What is Causing These Spells?

Patient Presentation
A 35-day-old female referred to clinic for spells.
These began around 1 week of age occurring 1-2 times/day when the infant cried. The infant would become tachypneic for 2-3 seconds, have breath holding/apnea with no chest wall movement, then have blue lips hands and feet for another few seconds. The tachypnea then returns. There were no specific sounds made during the episodes The entire episode lasts less than 10 seconds.
The mother would stop these episodes by blowing in her face but denies shaking. Her eyes were open during these episodes without eye deviation, but arms and legs are stiff without any specific movements.
Overtime, the episodes are occurring 4-6 times per day for 10-20 seconds and were also occurring when the infant is asleep.
The infant is also head nodding in clusters which is not associated with any extremity movement or trunk position changes.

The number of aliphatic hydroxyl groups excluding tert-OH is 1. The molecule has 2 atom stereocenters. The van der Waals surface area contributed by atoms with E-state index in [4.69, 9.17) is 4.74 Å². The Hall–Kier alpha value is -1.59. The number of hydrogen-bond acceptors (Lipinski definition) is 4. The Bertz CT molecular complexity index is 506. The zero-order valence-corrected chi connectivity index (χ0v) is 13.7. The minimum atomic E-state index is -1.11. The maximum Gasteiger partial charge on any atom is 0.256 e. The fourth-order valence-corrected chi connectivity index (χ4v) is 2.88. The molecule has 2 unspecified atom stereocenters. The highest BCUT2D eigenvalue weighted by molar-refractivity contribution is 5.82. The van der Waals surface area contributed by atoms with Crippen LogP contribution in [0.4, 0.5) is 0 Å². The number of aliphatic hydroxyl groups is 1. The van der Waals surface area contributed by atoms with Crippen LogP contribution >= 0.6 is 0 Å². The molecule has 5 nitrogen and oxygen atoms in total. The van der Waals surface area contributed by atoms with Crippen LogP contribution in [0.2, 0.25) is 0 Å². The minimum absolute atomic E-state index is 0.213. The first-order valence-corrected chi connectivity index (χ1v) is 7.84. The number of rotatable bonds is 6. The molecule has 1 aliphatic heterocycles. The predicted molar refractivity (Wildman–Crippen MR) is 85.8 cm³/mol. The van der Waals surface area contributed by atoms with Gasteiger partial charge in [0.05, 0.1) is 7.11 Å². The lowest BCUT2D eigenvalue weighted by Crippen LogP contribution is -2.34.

The past medical history shows a full-term infant born by vaginal delivery without complications. The infant was discharged home on time. She had regular care and was growing well.
The family history was non-contributory.
The review of systems is negative for any upper respiratory illness, eye changes, emesis, diarrhea. A day care provider has not had a recent pertussis vaccination.

The pertinent physical exam shows a well appearing female with normal vital signs. Weight was 4.6 kilogram (75%), head circumference was 38 centimeters (90%) with 99% saturation on room air.